Britain-Ireland captures Curtis Cup
For the first time in the history of golf, all four major professional and amateur men and women's team trophies are held by Britain, Ireland and Europe after the United States lost the Curtis Cup on Sunday to end its 16-year domination of the event.
GB & I beat the American team 10 1/2 to 9 1/2 despite needing to win five of the eight singles matches on Sunday, with Stephanie Meadow of Northern Ireland scoring the critical point by beating Amy Anderson.
GB & I and Europe now hold the Curtis Cup, men's amateur Walker Cup plus the pro Ryder Cup and Solheim Cup titles.
Tegwen Matthews, the GB & I captain, confessed she pushed her team to victory knowing success would create golfing history.
''It is very, very special to have captured golfing history today,'' Matthews said. ''I had joked and joked to the team about all the pressure they were under to win this week given that it would mean holding all four main team trophies between GB & I and Europe against the States.
''So that was a challenge for me and it's just fabulous we've won because I am just as competitive as my players in wanting to achieve that goal and we have managed to do that.''
Victory marked only the second time the team won on Scottish soil in the 80-year history of the event.
GB & I got the start it needed by capturing the opening three matches - Kelly Tidy beating Austin Ernst 2 and 1, Amy Boulden beating Emily Tubert 3 and 1 and Holly Clyburn beating Erica Popson 3 and 2.
It put the GB & I side ahead for the first time in the event by 8 1/2 points to 6 1/2 and while they lost the next two matches - Lisa McCloskey beating Pam Pretswell 4 and 3 and Tiffany Lau beating Bronte Law 2 up - the home team sealed victory by winning the next two matches.
England's 16-year old Charley Hull sent GB & I to 9 1/2 points by defeating Lindy Duncan 5 and 3 before Northern Ireland's Stephanie Meadow clinched the winning point in defeating Amy Anderson 4 and 2.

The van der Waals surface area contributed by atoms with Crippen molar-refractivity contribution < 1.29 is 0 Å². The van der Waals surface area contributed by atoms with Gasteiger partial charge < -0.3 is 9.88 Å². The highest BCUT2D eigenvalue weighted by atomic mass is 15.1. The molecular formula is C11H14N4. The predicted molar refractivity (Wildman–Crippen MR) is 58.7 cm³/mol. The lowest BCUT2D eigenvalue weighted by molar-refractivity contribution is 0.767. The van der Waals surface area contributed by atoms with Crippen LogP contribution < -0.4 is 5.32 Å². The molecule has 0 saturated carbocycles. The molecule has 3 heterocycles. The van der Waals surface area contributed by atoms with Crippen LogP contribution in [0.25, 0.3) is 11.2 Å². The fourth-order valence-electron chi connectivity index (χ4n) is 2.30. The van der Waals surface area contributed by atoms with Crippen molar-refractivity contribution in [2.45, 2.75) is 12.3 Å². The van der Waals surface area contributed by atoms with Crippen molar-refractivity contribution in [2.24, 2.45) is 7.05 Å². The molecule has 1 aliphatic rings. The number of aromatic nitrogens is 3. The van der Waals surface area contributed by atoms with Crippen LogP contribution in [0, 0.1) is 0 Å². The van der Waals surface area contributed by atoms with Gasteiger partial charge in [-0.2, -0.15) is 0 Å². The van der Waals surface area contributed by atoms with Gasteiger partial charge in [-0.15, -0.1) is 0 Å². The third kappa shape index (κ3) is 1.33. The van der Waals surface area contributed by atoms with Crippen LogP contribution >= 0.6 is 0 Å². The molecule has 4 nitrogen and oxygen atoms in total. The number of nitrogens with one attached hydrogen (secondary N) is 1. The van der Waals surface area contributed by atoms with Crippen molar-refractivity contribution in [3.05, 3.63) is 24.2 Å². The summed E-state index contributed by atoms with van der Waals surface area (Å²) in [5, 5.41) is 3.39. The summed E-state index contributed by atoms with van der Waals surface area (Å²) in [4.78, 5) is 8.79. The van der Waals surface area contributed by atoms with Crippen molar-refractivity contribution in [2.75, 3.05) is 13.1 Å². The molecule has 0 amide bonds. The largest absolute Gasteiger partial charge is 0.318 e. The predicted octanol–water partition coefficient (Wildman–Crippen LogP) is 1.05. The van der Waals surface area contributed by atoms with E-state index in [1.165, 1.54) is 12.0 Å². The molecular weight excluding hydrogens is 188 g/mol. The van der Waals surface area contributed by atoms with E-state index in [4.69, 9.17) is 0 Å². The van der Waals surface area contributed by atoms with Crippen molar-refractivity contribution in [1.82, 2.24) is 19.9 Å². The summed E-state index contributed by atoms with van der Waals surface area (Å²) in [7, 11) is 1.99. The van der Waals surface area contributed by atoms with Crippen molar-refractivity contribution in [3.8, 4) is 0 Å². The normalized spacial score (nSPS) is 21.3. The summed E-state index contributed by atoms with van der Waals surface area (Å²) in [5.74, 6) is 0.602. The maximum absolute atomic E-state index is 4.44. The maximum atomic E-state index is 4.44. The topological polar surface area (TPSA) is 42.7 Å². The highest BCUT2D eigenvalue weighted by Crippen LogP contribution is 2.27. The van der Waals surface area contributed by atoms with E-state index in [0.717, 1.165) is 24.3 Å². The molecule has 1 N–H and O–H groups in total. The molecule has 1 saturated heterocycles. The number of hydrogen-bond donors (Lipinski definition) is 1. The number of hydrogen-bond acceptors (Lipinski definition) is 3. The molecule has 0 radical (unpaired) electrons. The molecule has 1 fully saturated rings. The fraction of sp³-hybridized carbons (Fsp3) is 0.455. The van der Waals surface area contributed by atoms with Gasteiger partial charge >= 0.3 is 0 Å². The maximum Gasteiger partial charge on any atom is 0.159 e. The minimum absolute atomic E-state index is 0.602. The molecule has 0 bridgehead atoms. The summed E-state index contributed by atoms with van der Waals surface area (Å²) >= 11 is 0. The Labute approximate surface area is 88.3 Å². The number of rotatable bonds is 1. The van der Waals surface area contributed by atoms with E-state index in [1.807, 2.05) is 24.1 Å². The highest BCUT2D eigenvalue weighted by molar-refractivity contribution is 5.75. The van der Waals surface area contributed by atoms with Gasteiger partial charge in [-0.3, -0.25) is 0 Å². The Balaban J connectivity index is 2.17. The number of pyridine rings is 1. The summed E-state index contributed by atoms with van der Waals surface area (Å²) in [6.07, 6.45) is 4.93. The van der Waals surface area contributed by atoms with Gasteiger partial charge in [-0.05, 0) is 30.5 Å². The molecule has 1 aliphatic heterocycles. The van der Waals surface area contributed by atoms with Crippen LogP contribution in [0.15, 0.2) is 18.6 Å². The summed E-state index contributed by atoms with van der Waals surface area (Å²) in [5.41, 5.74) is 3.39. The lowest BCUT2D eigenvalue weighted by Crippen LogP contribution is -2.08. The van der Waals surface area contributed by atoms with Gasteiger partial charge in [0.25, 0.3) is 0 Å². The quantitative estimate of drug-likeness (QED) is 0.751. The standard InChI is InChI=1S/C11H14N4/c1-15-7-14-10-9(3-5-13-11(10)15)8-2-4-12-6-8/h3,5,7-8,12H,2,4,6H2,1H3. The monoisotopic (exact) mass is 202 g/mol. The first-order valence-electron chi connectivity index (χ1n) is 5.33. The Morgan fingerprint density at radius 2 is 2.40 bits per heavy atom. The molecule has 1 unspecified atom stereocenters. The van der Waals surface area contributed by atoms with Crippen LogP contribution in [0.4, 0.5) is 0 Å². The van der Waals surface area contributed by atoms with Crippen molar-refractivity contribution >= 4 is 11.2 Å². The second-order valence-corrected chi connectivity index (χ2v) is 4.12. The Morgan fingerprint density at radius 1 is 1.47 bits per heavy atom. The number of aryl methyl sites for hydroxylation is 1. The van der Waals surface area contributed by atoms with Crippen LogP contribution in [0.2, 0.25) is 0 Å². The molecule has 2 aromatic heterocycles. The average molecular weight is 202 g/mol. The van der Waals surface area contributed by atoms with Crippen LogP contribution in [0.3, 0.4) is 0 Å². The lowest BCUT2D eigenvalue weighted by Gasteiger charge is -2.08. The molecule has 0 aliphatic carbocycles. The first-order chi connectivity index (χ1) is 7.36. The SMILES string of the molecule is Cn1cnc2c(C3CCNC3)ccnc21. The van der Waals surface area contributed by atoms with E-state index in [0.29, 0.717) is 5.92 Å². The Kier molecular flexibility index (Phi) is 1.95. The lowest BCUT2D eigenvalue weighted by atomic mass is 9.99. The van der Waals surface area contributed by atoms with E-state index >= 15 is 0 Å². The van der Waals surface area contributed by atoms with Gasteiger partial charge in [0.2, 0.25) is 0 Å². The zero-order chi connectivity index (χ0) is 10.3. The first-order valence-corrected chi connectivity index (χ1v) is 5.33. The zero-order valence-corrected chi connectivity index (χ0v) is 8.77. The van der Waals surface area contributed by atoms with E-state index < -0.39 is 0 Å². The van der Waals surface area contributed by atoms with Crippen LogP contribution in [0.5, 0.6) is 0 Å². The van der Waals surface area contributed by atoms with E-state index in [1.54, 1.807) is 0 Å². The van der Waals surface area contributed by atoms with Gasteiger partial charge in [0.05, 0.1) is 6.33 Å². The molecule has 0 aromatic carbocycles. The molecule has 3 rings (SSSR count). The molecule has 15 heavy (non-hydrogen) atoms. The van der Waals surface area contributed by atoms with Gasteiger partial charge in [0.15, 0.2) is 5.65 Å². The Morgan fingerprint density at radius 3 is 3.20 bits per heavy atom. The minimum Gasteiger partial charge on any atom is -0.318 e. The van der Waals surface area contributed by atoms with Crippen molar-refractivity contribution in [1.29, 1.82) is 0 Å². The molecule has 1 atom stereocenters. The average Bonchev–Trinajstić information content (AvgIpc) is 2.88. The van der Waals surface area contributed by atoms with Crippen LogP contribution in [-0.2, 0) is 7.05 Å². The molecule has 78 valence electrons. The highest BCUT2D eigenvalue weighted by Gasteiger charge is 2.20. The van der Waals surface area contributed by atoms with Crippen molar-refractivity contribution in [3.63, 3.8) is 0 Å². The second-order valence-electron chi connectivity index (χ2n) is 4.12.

No. 4-ranked Leona Maguire of Ireland lost the final singles match 6 and 5 despite a recent run of good form that included a recent eight-shot victory in the Irish U-18 Girls Open Stroke-Play Championship.
United States captain Pat Cornett, with her leg in plaster after a buggy mishap on Friday, confessed she was disappointed in the performance of her side on the final day.
''It was certainly not the result I was looking for,'' Cornett said. ''So I am a little disappointed but then the result is good for the game and good for the Curtis Cup.
''Then it just shows how fickle this game can be and I reminded the girls that after all it is just a game.''
Cornett will head home to California where she will undergo an operation on her left ankle after breaking two bones in a freak buggy accident.
Cornett had her leg in plaster for the last two days of competition while her husband, Mike, remains in an Inverness hospital battling cellulitis in his feet.
''It's now a case of we can't get out of Dodge City quick enough,'' joked Cornett.
Cornett added that she has yet to decide whether she will seek to lead the 2016 U.S. team in St. Louis, Missouri.